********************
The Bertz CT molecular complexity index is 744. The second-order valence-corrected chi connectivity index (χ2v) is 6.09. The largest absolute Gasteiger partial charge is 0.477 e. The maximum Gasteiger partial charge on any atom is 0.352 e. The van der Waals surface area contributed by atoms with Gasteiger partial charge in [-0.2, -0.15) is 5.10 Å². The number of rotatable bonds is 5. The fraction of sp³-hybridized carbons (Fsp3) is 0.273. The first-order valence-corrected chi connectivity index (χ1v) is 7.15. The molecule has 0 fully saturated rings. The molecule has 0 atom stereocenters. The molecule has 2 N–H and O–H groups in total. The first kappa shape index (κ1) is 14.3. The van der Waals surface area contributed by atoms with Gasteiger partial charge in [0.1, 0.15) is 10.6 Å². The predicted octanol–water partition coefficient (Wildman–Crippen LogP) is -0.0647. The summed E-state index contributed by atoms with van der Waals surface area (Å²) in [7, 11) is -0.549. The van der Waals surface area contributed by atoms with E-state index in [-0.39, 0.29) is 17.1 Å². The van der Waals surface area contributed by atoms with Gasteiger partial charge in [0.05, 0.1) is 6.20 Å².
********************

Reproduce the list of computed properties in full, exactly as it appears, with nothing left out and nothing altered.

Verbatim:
The Bertz CT molecular complexity index is 744. The second-order valence-corrected chi connectivity index (χ2v) is 6.09. The largest absolute Gasteiger partial charge is 0.477 e. The maximum Gasteiger partial charge on any atom is 0.352 e. The van der Waals surface area contributed by atoms with Gasteiger partial charge in [-0.2, -0.15) is 5.10 Å². The number of rotatable bonds is 5. The fraction of sp³-hybridized carbons (Fsp3) is 0.273. The first-order valence-corrected chi connectivity index (χ1v) is 7.15. The molecule has 0 fully saturated rings. The molecule has 0 atom stereocenters. The molecule has 2 N–H and O–H groups in total. The first kappa shape index (κ1) is 14.3. The van der Waals surface area contributed by atoms with Gasteiger partial charge in [0.1, 0.15) is 10.6 Å². The predicted octanol–water partition coefficient (Wildman–Crippen LogP) is -0.0647. The summed E-state index contributed by atoms with van der Waals surface area (Å²) in [7, 11) is -0.549. The van der Waals surface area contributed by atoms with E-state index in [-0.39, 0.29) is 17.1 Å². The van der Waals surface area contributed by atoms with Gasteiger partial charge in [0.05, 0.1) is 6.20 Å².